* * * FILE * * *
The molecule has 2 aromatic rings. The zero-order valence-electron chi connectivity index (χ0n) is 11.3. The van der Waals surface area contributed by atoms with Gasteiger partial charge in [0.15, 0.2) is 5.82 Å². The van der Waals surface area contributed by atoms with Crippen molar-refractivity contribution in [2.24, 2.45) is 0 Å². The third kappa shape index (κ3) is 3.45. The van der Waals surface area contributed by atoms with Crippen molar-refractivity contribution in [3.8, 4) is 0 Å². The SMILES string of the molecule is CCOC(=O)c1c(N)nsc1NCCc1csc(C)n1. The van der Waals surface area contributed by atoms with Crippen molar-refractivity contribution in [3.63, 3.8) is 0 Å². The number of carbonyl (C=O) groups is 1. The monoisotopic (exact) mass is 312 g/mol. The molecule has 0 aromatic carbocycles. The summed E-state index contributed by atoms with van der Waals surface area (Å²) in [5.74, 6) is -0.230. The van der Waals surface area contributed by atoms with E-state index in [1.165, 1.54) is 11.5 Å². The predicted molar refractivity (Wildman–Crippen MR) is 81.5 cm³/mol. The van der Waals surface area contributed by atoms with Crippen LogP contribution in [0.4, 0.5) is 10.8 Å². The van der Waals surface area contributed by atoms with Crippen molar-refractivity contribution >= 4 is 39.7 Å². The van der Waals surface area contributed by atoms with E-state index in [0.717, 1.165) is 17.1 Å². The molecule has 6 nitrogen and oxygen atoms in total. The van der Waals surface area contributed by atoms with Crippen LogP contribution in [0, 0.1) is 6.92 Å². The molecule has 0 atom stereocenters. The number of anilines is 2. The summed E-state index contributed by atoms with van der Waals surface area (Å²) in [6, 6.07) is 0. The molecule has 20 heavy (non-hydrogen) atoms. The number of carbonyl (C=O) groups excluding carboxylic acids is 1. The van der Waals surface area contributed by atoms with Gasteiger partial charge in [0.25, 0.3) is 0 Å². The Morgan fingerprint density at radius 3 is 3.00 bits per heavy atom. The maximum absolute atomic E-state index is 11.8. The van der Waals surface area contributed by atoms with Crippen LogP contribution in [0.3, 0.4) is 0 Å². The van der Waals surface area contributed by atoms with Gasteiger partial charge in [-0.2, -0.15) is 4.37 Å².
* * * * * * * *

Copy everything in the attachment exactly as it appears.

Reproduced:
The molecule has 2 aromatic rings. The zero-order valence-electron chi connectivity index (χ0n) is 11.3. The van der Waals surface area contributed by atoms with Gasteiger partial charge in [0.15, 0.2) is 5.82 Å². The van der Waals surface area contributed by atoms with Crippen molar-refractivity contribution in [2.24, 2.45) is 0 Å². The third kappa shape index (κ3) is 3.45. The van der Waals surface area contributed by atoms with Crippen molar-refractivity contribution in [3.8, 4) is 0 Å². The SMILES string of the molecule is CCOC(=O)c1c(N)nsc1NCCc1csc(C)n1. The van der Waals surface area contributed by atoms with Crippen molar-refractivity contribution in [3.63, 3.8) is 0 Å². The number of carbonyl (C=O) groups is 1. The monoisotopic (exact) mass is 312 g/mol. The molecule has 0 aromatic carbocycles. The summed E-state index contributed by atoms with van der Waals surface area (Å²) in [5.74, 6) is -0.230. The van der Waals surface area contributed by atoms with E-state index in [1.165, 1.54) is 11.5 Å². The predicted molar refractivity (Wildman–Crippen MR) is 81.5 cm³/mol. The van der Waals surface area contributed by atoms with Crippen LogP contribution in [0.4, 0.5) is 10.8 Å². The van der Waals surface area contributed by atoms with Crippen molar-refractivity contribution >= 4 is 39.7 Å². The van der Waals surface area contributed by atoms with E-state index in [0.717, 1.165) is 17.1 Å². The molecule has 6 nitrogen and oxygen atoms in total. The van der Waals surface area contributed by atoms with Crippen LogP contribution in [0, 0.1) is 6.92 Å². The molecule has 0 atom stereocenters. The number of anilines is 2. The summed E-state index contributed by atoms with van der Waals surface area (Å²) in [6, 6.07) is 0. The molecule has 20 heavy (non-hydrogen) atoms. The number of carbonyl (C=O) groups excluding carboxylic acids is 1. The van der Waals surface area contributed by atoms with Gasteiger partial charge in [0.25, 0.3) is 0 Å². The Morgan fingerprint density at radius 3 is 3.00 bits per heavy atom. The maximum absolute atomic E-state index is 11.8. The van der Waals surface area contributed by atoms with Crippen LogP contribution in [0.3, 0.4) is 0 Å². The van der Waals surface area contributed by atoms with Gasteiger partial charge in [-0.2, -0.15) is 4.37 Å².